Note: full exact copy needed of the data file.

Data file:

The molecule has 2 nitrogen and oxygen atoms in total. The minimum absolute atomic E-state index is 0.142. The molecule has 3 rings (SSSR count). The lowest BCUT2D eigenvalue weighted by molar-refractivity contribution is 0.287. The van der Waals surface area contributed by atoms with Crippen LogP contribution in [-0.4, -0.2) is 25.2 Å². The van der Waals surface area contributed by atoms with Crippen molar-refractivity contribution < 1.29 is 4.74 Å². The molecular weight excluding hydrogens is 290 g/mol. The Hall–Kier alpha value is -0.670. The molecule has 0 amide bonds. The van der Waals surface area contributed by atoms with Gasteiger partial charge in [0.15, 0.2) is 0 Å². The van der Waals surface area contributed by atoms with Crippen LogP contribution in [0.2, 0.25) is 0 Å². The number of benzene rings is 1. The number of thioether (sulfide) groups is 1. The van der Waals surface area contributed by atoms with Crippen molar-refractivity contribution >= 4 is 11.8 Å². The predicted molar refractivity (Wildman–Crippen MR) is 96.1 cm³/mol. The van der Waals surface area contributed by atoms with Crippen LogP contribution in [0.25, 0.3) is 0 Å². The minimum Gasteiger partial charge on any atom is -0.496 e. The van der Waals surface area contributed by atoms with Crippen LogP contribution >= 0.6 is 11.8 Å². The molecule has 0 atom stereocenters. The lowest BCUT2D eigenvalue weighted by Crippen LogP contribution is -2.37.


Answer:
The molecule has 2 nitrogen and oxygen atoms in total. The minimum absolute atomic E-state index is 0.142. The molecule has 3 rings (SSSR count). The lowest BCUT2D eigenvalue weighted by molar-refractivity contribution is 0.287. The van der Waals surface area contributed by atoms with Crippen LogP contribution in [-0.4, -0.2) is 25.2 Å². The van der Waals surface area contributed by atoms with Crippen molar-refractivity contribution < 1.29 is 4.74 Å². The molecular weight excluding hydrogens is 290 g/mol. The Hall–Kier alpha value is -0.670. The molecule has 0 amide bonds. The van der Waals surface area contributed by atoms with Gasteiger partial charge in [0.15, 0.2) is 0 Å². The van der Waals surface area contributed by atoms with Crippen LogP contribution in [0.2, 0.25) is 0 Å². The number of benzene rings is 1. The number of thioether (sulfide) groups is 1. The van der Waals surface area contributed by atoms with Crippen molar-refractivity contribution >= 4 is 11.8 Å². The predicted molar refractivity (Wildman–Crippen MR) is 96.1 cm³/mol. The van der Waals surface area contributed by atoms with Crippen LogP contribution in [0.25, 0.3) is 0 Å². The minimum Gasteiger partial charge on any atom is -0.496 e. The van der Waals surface area contributed by atoms with Crippen LogP contribution >= 0.6 is 11.8 Å². The molecule has 0 atom stereocenters. The lowest BCUT2D eigenvalue weighted by Crippen LogP contribution is -2.37.